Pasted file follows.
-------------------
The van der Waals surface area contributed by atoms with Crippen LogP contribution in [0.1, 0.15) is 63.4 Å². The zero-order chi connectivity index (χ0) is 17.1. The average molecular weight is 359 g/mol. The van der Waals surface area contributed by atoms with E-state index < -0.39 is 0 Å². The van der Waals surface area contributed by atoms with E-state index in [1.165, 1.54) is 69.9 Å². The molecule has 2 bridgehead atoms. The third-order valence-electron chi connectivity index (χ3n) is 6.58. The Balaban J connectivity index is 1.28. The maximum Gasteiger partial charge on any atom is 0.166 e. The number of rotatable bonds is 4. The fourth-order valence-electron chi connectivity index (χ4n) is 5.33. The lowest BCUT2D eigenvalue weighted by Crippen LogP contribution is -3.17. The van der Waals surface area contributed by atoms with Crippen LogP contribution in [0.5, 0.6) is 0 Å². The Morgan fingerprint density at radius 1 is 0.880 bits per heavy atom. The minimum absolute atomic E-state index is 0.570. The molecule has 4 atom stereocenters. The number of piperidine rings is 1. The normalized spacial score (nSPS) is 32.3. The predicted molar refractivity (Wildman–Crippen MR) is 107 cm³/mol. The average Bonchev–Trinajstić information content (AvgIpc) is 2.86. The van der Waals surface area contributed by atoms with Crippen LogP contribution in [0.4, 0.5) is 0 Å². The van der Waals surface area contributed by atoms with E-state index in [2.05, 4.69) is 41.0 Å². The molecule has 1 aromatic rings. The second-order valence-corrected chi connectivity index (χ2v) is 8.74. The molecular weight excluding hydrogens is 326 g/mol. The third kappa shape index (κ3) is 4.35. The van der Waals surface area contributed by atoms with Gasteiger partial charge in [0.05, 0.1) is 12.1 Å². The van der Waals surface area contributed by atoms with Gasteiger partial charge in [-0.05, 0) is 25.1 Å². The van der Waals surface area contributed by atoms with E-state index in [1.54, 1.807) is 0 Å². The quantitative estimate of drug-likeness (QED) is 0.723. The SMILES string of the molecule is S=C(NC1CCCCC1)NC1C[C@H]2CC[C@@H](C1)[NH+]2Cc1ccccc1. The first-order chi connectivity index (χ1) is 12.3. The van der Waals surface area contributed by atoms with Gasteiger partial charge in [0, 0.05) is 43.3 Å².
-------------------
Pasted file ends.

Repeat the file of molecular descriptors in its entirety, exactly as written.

The van der Waals surface area contributed by atoms with Crippen LogP contribution in [0.1, 0.15) is 63.4 Å². The zero-order chi connectivity index (χ0) is 17.1. The average molecular weight is 359 g/mol. The van der Waals surface area contributed by atoms with E-state index < -0.39 is 0 Å². The van der Waals surface area contributed by atoms with E-state index in [1.165, 1.54) is 69.9 Å². The molecule has 2 bridgehead atoms. The third-order valence-electron chi connectivity index (χ3n) is 6.58. The Balaban J connectivity index is 1.28. The maximum Gasteiger partial charge on any atom is 0.166 e. The number of rotatable bonds is 4. The fourth-order valence-electron chi connectivity index (χ4n) is 5.33. The lowest BCUT2D eigenvalue weighted by Crippen LogP contribution is -3.17. The van der Waals surface area contributed by atoms with Crippen LogP contribution in [0.5, 0.6) is 0 Å². The Morgan fingerprint density at radius 1 is 0.880 bits per heavy atom. The minimum absolute atomic E-state index is 0.570. The molecule has 4 atom stereocenters. The number of piperidine rings is 1. The normalized spacial score (nSPS) is 32.3. The predicted molar refractivity (Wildman–Crippen MR) is 107 cm³/mol. The average Bonchev–Trinajstić information content (AvgIpc) is 2.86. The van der Waals surface area contributed by atoms with Crippen LogP contribution in [0.4, 0.5) is 0 Å². The van der Waals surface area contributed by atoms with E-state index in [2.05, 4.69) is 41.0 Å². The molecule has 1 aromatic rings. The second-order valence-corrected chi connectivity index (χ2v) is 8.74. The molecular weight excluding hydrogens is 326 g/mol. The third kappa shape index (κ3) is 4.35. The van der Waals surface area contributed by atoms with Gasteiger partial charge in [0.05, 0.1) is 12.1 Å². The van der Waals surface area contributed by atoms with Gasteiger partial charge in [-0.05, 0) is 25.1 Å². The van der Waals surface area contributed by atoms with E-state index in [1.54, 1.807) is 0 Å². The quantitative estimate of drug-likeness (QED) is 0.723. The SMILES string of the molecule is S=C(NC1CCCCC1)NC1C[C@H]2CC[C@@H](C1)[NH+]2Cc1ccccc1. The first-order chi connectivity index (χ1) is 12.3. The van der Waals surface area contributed by atoms with Gasteiger partial charge in [0, 0.05) is 43.3 Å².